Attorney-at-Law

“ECONOMY OF EXPRESSION AND CITATION”

In Uncategorized on 10/16/2017 at 14:44

That obliging jurist Judge David Gustafson is bemused by the economy of expression above-cited in Anthony Sean Martinez, Docket No. 14385-15, filed 10/16/17.

It seems Mr Martinez got his VA disability rating (a sine qua non for nontaxability of certain military service pensions; see my blogpost “Disabled Veteran,” 12/22/14) before he got the lump sum payment at issue. IRS, relying on St. Clair v. US, 778 F. Supp. 894 (1991), acq. 1992-06, 1991 WL 772483 says that St. Clair got his rating after he got the money, so somehow the timing makes the difference.

The above-cited economy of citation omits any reference to Section 104(a)(4) and (b)(2)(D), but IRS concedes the money that Mr Martinez got was for “personal injuries or sickness resulting from active service in the armed forces of any country.” Order, at pp. 1-2.  And the VA blessed the same.

The IRM Internal Revenue Manual, part 21.6.6.4.20.2 (12-09-2014) is likewise parsimonious with Section 104, but reaches the St. Clair conclusion.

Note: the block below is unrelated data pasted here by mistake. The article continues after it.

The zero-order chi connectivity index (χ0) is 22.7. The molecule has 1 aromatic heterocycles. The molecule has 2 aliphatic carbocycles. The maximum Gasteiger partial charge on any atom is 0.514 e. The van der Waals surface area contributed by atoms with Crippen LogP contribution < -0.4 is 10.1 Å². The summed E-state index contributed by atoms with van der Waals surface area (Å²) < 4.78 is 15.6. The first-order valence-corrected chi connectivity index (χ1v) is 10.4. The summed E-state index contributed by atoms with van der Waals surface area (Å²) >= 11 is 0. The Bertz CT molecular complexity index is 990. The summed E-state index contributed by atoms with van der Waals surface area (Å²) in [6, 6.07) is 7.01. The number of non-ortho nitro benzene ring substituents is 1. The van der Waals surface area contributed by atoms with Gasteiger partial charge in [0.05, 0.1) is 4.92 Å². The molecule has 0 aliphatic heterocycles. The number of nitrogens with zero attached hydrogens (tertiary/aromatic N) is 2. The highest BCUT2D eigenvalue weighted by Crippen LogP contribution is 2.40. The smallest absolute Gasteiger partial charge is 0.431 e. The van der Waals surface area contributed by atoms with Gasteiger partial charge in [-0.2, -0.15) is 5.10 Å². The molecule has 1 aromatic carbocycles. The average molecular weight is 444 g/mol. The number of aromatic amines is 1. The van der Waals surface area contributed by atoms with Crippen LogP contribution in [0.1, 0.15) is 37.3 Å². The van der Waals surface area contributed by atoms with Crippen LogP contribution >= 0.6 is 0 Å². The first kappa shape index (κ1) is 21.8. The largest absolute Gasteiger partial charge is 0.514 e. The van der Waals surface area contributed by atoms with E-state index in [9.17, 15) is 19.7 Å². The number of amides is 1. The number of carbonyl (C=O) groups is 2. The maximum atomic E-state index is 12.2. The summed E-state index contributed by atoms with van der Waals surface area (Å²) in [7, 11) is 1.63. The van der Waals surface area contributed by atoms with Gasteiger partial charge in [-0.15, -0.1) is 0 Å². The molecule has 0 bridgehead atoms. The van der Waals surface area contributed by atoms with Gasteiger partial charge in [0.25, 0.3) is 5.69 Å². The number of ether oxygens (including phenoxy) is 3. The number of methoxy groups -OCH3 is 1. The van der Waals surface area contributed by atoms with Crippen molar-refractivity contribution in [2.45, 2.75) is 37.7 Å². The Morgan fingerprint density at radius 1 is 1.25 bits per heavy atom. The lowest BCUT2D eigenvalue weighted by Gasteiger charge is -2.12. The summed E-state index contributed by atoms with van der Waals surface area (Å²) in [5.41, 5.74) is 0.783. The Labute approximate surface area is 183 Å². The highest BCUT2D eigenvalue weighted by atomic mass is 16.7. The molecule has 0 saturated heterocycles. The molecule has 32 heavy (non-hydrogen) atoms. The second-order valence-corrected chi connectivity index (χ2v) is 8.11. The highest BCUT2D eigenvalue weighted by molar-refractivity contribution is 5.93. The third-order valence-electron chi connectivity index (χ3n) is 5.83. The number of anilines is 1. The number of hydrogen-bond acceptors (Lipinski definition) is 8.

And Judge Gustafson cites IRS Publication 4491 (“VITA/TCE Training Guide”) to the same effect.

Remember, neither the IRM nor the Publication are precedential, confer any rights on the taxpayer, bind the Courts or the IRS (except maybe in New Jersey; see the Jersey Boys’ latest newsletter).

But the Air Force, from which Mr Martinez was separated, seems to think his personal injury or sickness wasn’t combat related. Judge Gustafson is entirely too genteel to give IRS a Taishoff “Oh, Please!” Instead, “This contention is arguably at odds with St. Clair, the Commissioner’s Action on Decision acquiescing to it, the IRM provisions cited here, and Publication 4491.” Order, at p. 3.

Now maybe IRS doesn’t entirely acquiesce in St. Clair after all, or maybe Judge Gustafson misunderstands IRS’ logic (but don’t bet the lunch money on that one).

And maybe IRS could tell us all why “the UAVs and the video equipment by which their operators view their effects are ‘instrumentalit[ies] of war’ for purposes of section 104(b)(3)(B).” Order, at p. 4.

Or maybe Mr Martinez can tell us why in a supplemental brief, if he wishes.

A UAV is an unmanned aerial vehicle; that’s a “drone” to you civilians. The USAF uses these extensively, often to break things and hurt people terminally. And a young man with whom I had a slight acquaintance operated them in Afghanistan for a couple deployments (hi, Judge Holmes). And what it did to him emotionally shouldn’t be done to anyone.

So, IRS, lay it on us. I cain’t hardly wait.

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